The Lebanese national currency has hit a new record low 1,507 Pounds exchange with a black market price going up to 4,000 Pounds exchange. It also faces the highest unemployment and biggest debt in the Middle East. Diab has failed to feed its people because of a corrupt political elite engaged in a clientelistic approach to governance that benefits loyalists instead of ushering in reforms and economic progress for all their people. Diab’s failure to change the situation even remotely is causing a change in temperature
Furthermore, the COVID-19 lockdown measures have been unable to flatten the curve but the numbers are still low at 1,233 cases so far. Yet, this has led to a widespread economic standstill causing a point of no return for both Diab, whose government is fresh of the press, and the Lebanese economy that’s crashing. Diab’s lack of legitimacy, his recency of elections and the call for his resignation are all thus, part of the crisis and temperature freeze.
What is driving Diab’s decision?
Answer: The Hezbollah backed parliament.
To garner international aid, Diab asked the IMF for a $9 billion rescue package and also entreated European nations to release an $11 billion fund promised back in 2018. But the truth of the matter is that the IMF demanded political reforms, which would weaken traditional power. This loss of control is preventing him from making demands from the European world.
This boils down to some factors: Hassan’s decision is driven by his election and those who support it, Lebanon’s political structure as well as the religious divide the country battles.
To outline the same, Diab served as Education Minister from 2011 to 2014 in a cabinet made up of Hezbollah and its allies after which he rose to the position of Vice President and was now in January 2020 elected as Prime Minister. Diab is supported by the two major Iran-backed Shiite factions, Hezbollah and Amal, which make him even less credible in the eyes of the protesters. “Those two groups have in recent days been staging angry, raucous counter-protests, deliberately raising the spectre of sectarian conflict in a country that bears the scars of previous such conflagrations.” said a Bloomberg reporter.
Diab is desperate to protect the existing political order so that he can maintain maximum influence with minimum responsibility. He stands the most to lose as meeting the protestors’ demands of reform will prevent his cabinet from forming.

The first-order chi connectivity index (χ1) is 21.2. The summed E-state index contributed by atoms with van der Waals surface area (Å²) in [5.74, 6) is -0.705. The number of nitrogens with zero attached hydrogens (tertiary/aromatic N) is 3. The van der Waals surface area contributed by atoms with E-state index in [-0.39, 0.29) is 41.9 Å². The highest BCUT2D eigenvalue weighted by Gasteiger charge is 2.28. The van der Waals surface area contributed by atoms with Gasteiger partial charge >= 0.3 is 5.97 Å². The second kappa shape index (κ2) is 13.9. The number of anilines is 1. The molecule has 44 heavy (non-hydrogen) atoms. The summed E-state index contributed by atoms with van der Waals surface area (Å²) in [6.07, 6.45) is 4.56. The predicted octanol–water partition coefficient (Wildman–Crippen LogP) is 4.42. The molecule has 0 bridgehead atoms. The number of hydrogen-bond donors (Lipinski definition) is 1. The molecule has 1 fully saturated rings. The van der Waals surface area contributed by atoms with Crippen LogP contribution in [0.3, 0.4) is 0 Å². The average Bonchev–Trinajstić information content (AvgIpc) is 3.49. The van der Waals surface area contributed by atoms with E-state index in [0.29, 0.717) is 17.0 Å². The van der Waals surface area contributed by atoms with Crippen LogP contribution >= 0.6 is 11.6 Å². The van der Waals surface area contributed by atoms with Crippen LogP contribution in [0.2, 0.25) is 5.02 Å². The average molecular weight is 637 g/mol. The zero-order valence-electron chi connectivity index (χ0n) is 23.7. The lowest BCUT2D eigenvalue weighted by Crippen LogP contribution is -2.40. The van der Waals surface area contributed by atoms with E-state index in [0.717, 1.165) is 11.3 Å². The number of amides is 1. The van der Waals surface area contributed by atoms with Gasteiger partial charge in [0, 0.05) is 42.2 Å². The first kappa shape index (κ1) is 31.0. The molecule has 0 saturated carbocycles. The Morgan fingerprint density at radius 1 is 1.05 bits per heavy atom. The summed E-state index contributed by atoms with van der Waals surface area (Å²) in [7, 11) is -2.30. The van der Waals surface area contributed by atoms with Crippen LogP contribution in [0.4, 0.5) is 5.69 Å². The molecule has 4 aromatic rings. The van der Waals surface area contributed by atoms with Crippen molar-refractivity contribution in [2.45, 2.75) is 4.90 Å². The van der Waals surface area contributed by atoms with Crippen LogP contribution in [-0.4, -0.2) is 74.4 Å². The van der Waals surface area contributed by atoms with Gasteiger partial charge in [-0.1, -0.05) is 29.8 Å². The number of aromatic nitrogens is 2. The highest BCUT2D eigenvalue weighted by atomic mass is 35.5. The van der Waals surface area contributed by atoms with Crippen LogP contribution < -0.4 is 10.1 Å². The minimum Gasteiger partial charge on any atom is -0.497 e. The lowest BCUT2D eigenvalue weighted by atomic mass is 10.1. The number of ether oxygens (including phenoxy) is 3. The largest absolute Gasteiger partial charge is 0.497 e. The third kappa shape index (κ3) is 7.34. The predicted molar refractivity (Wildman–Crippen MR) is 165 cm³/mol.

What does this mean for you?
Answer: The possibility of a political crash due to the Corona induced Lockdown
Lebanon lies on tectonic plates politically, socially and economically. Starting with the fact that it is the epicentre of a refugee crisis and that it shares its borders with both Syria that has seen a seven-year-long civil war as well as Israel-Palestine which is a conflict as old as time. To have another country at the brink of both political and economical collapse in an already unstable region makes for world news as well as international implications in an already vulnerable Middle East.
Moreover, there is a direct co-relational impact of the worsening economy instigated by the strict lockdown and lack of global debt relief on less developed economies like Lebanon. Food import which is primarily the source of Lebanese functioning is now facing the pressure of piling stocks. The reduced banking controls in the country are now forcing everyday average citizens to move to informal buying and black markets with high prices. Change in import-export chains will eventually cause a global impact and an individual one as well.
Hassan Diab, who represents a technocratic regime, shows the vulnerability of governance in our daily decision making. On a personal level, protests in any nation-state are never good news and it means that our import-export chain could take a more expensive turn as countries as a whole have started to fail.